During the summer, it’s always fun to take a trip to the beach and relax for awhile. Now how about throwing some racecars into the mix? It’s possible to make that happen without going all the way to Daytona Beach, Florida, as Sauble Speedway offers the perfect package with only being just 10 minutes up the street from Sauble Beach.
The track is set for another year of racing, once again electing to go with a shorter schedule than most tracks in Ontario, running mid-June to the beginning of September, versus end of April to September.
“It actually worked really well for us that we went with the shorter schedule once again in 2017,” track promoter Jason Thom said. “The shorter schedule is because we’re so tourist dependent with where we are in Sauble, Ontario. We wouldn’t be able to get the crowds to the early events. Now in 2016, it was record crowds for every event – rather it was a weekly series, or APC or OSCAAR which jammed the pack.”
Just because it’s a shorter schedule than most doesn’t mean that it’s not full of action, though, as each weekend seems to offer it’s own level of excitement, with a mix of regular divisions and tour divisions on the card.
“We’re going to try and give the fans something every night,” Thom said. “We have almost every touring division in Ontario coming to Sauble Speedway. We’ve got OSCAAR coming twice with their full line-up, so it’s going to be a great year. There’s some weekends we’re running both nights so come on out, camp and have some fun.
“We kick off the third week of June with the Demolition Derby. Last year, we brought a monster truck in and crushed some cars and did some donuts. The guys that work there hated it as they were stuck cleaning the infield grass for the next two weeks. We’ve got lawn mowers racing on the small track in the infield – those guys are nuts. It’s not cutting the grass, it’s tearing it up.
“We’re looking forward to 2017 and I think the buzz that we’re getting from the show today is very positive about 2017. the track owners and promoters are all talking and working together. you know, stock car racing is making a real comeback the past couple of years and on the rise. We’re still on the way up and we’re not looking back – just full steam ahead.”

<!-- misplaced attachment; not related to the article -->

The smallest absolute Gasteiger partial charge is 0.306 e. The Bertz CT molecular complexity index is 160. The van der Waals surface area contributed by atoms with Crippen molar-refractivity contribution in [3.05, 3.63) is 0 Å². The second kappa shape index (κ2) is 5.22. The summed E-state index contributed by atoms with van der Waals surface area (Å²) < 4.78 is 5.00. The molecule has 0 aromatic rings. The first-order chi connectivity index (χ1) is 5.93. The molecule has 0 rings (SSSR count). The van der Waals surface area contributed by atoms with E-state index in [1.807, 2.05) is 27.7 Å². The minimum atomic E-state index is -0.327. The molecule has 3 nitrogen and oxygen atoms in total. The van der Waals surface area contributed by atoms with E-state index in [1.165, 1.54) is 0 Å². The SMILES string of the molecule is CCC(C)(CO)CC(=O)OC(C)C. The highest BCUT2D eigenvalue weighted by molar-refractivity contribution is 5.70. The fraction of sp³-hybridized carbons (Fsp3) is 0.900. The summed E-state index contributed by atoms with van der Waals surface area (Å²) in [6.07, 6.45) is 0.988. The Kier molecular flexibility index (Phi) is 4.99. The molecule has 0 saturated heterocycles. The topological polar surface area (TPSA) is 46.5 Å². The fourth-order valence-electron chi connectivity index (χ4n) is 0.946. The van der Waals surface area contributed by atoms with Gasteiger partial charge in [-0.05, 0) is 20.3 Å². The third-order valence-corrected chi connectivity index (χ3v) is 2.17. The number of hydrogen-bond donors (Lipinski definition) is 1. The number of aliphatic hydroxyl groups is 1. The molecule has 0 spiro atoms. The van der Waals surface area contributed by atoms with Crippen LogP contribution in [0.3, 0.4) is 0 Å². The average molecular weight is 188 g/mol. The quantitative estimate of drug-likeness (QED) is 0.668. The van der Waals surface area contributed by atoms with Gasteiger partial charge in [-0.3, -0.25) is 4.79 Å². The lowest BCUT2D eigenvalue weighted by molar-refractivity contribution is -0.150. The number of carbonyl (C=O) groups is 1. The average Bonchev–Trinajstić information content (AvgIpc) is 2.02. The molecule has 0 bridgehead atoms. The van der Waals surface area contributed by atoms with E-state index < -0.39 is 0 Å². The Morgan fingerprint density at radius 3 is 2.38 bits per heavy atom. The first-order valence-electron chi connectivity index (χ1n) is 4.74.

Of course, the shorter schedule certainly helps some with their budget as it’s less weeks that they have to be ready for. The subject of the cost of racing was part of the notable discussion at the Motorama Custom Car and Motorsports Show, with Thom noting it’s “relative” to other things in life.
“From a competitors side when he wants to get involved in motorsports, he chooses the division to compete in, based on what the budget is. As promoters, it’s our job to make sure that division maintains its cost,” he said. “Obviously there’s costs in fuels and tires and parts, but it’s up to us to maintain the rules packages so they don’t get evolve so that way everybody in the field can maintain to race with the budget that they started with. If they want to move up, they know that they have to have the budget to do that. There’s lots of people that race in classes that they can’t afford to race in, but that’s their fault. That’s their fault. We can’t expect to bring classes back to make it more affordable for guys who made the wrong division, but we need to provide entry level classes, like bone stocks, pure stocks, budget cars, jr late models – entry level classes for guys with smaller budgets. So that way once they built the car, they’re racing in prize money.”
He added that’s why as promoters, they need to resist the urge to continue to grow the class more in bringing in more technology or expensive parts, so that way it keeps the guy with the smaller budget able to continue racing.
“But in all, you have to remember this is a hobby and keeping the costs down is part of our job and we’re capable of doing that, and doing a good job right now,” he continued. “Some classes, like super stocks and thunder cars, are growing really well after evolving a little bit but you don’t have to step out of your budget. You can still run an old car for $3,5000, drop a crate motor in, and go racing and be competitive. We got cars at the beach that have done that and we know it can be done.”
Beyond what they’re doing in that respect, there’s also positive vibes for the track in being able to watch new blood walk in through the gate each week, as a result of a “kids ticket” program they developed last year.
“At Sauble Speedway, historically, kids 12 and under had been free in the past,” he said. “One of the competitors’ wives asked how we could get new young blood at the race track. We can’t give them passes to get in to the grandstand because they’re already free. So now children 12 and under are $5 to get in the grandstand. But I printed out like 6000 free passes. So all of the sudden these kids in the public schools all had this ticket in their hand that really has no value – but basically gave them free entry in, with an adult’s admission. I think that’s really helped bring new fans to the track.”